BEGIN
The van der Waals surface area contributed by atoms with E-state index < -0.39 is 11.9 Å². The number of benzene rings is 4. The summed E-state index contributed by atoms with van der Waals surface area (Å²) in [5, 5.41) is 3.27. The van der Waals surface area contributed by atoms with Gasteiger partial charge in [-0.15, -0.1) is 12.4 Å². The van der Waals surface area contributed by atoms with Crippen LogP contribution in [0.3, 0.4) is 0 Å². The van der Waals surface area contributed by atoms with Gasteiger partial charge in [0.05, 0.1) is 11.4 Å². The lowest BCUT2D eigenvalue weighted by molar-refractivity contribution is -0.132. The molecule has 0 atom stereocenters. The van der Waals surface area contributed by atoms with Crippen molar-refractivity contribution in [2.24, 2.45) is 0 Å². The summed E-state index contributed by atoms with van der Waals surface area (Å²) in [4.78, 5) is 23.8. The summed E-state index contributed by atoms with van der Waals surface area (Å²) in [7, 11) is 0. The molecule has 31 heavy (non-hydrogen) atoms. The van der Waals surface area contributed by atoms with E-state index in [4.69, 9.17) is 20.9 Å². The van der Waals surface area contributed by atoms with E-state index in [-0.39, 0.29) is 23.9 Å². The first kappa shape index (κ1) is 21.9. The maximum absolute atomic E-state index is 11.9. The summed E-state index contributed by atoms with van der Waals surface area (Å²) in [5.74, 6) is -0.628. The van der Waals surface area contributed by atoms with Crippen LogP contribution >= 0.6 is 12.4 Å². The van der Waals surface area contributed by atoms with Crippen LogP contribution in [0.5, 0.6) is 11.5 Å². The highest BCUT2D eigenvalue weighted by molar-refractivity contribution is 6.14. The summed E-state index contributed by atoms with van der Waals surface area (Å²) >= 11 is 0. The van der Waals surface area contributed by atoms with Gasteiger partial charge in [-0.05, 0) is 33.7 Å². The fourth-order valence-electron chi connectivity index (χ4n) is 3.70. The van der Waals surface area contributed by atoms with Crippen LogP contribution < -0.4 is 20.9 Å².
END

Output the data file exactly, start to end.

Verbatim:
The van der Waals surface area contributed by atoms with E-state index < -0.39 is 11.9 Å². The number of benzene rings is 4. The summed E-state index contributed by atoms with van der Waals surface area (Å²) in [5, 5.41) is 3.27. The van der Waals surface area contributed by atoms with Gasteiger partial charge in [-0.15, -0.1) is 12.4 Å². The van der Waals surface area contributed by atoms with Crippen LogP contribution in [0.3, 0.4) is 0 Å². The van der Waals surface area contributed by atoms with Gasteiger partial charge in [0.05, 0.1) is 11.4 Å². The lowest BCUT2D eigenvalue weighted by molar-refractivity contribution is -0.132. The molecule has 0 atom stereocenters. The van der Waals surface area contributed by atoms with Crippen molar-refractivity contribution in [2.24, 2.45) is 0 Å². The summed E-state index contributed by atoms with van der Waals surface area (Å²) in [4.78, 5) is 23.8. The summed E-state index contributed by atoms with van der Waals surface area (Å²) in [7, 11) is 0. The molecule has 31 heavy (non-hydrogen) atoms. The van der Waals surface area contributed by atoms with E-state index in [4.69, 9.17) is 20.9 Å². The van der Waals surface area contributed by atoms with E-state index in [-0.39, 0.29) is 23.9 Å². The first kappa shape index (κ1) is 21.9. The maximum absolute atomic E-state index is 11.9. The summed E-state index contributed by atoms with van der Waals surface area (Å²) in [5.74, 6) is -0.628. The van der Waals surface area contributed by atoms with Crippen LogP contribution >= 0.6 is 12.4 Å². The van der Waals surface area contributed by atoms with Crippen LogP contribution in [0.5, 0.6) is 11.5 Å². The highest BCUT2D eigenvalue weighted by molar-refractivity contribution is 6.14. The summed E-state index contributed by atoms with van der Waals surface area (Å²) >= 11 is 0. The van der Waals surface area contributed by atoms with Gasteiger partial charge in [-0.05, 0) is 33.7 Å². The fourth-order valence-electron chi connectivity index (χ4n) is 3.70. The van der Waals surface area contributed by atoms with Crippen LogP contribution < -0.4 is 20.9 Å².